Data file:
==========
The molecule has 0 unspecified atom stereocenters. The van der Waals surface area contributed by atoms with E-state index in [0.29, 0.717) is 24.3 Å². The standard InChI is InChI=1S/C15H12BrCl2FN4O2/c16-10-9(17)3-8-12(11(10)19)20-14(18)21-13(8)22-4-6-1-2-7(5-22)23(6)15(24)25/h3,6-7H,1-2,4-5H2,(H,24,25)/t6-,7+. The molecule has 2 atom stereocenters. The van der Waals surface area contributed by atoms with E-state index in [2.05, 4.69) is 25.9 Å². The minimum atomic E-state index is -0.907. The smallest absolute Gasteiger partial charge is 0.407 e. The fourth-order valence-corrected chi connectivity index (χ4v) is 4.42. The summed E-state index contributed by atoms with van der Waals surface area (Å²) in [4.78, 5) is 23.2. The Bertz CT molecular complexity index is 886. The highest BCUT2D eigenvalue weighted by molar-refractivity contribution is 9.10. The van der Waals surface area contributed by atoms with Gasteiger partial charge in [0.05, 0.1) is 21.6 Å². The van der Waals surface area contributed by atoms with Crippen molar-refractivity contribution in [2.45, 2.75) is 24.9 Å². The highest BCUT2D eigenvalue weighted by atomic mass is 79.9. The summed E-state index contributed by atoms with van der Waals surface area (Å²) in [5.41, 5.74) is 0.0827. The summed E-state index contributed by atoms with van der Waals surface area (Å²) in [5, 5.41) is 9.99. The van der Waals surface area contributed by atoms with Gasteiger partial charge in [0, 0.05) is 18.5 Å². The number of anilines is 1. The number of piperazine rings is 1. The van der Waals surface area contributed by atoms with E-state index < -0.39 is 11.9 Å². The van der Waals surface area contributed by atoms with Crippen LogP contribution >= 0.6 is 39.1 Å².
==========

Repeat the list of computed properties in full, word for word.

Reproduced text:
The molecule has 0 unspecified atom stereocenters. The van der Waals surface area contributed by atoms with E-state index in [0.29, 0.717) is 24.3 Å². The standard InChI is InChI=1S/C15H12BrCl2FN4O2/c16-10-9(17)3-8-12(11(10)19)20-14(18)21-13(8)22-4-6-1-2-7(5-22)23(6)15(24)25/h3,6-7H,1-2,4-5H2,(H,24,25)/t6-,7+. The molecule has 2 atom stereocenters. The van der Waals surface area contributed by atoms with E-state index in [2.05, 4.69) is 25.9 Å². The minimum atomic E-state index is -0.907. The smallest absolute Gasteiger partial charge is 0.407 e. The fourth-order valence-corrected chi connectivity index (χ4v) is 4.42. The summed E-state index contributed by atoms with van der Waals surface area (Å²) in [4.78, 5) is 23.2. The Bertz CT molecular complexity index is 886. The highest BCUT2D eigenvalue weighted by molar-refractivity contribution is 9.10. The van der Waals surface area contributed by atoms with Gasteiger partial charge in [0.05, 0.1) is 21.6 Å². The van der Waals surface area contributed by atoms with Crippen molar-refractivity contribution in [2.45, 2.75) is 24.9 Å². The highest BCUT2D eigenvalue weighted by atomic mass is 79.9. The summed E-state index contributed by atoms with van der Waals surface area (Å²) in [5.41, 5.74) is 0.0827. The summed E-state index contributed by atoms with van der Waals surface area (Å²) in [5, 5.41) is 9.99. The van der Waals surface area contributed by atoms with Gasteiger partial charge in [0, 0.05) is 18.5 Å². The number of anilines is 1. The number of piperazine rings is 1. The van der Waals surface area contributed by atoms with E-state index < -0.39 is 11.9 Å². The van der Waals surface area contributed by atoms with Crippen LogP contribution >= 0.6 is 39.1 Å².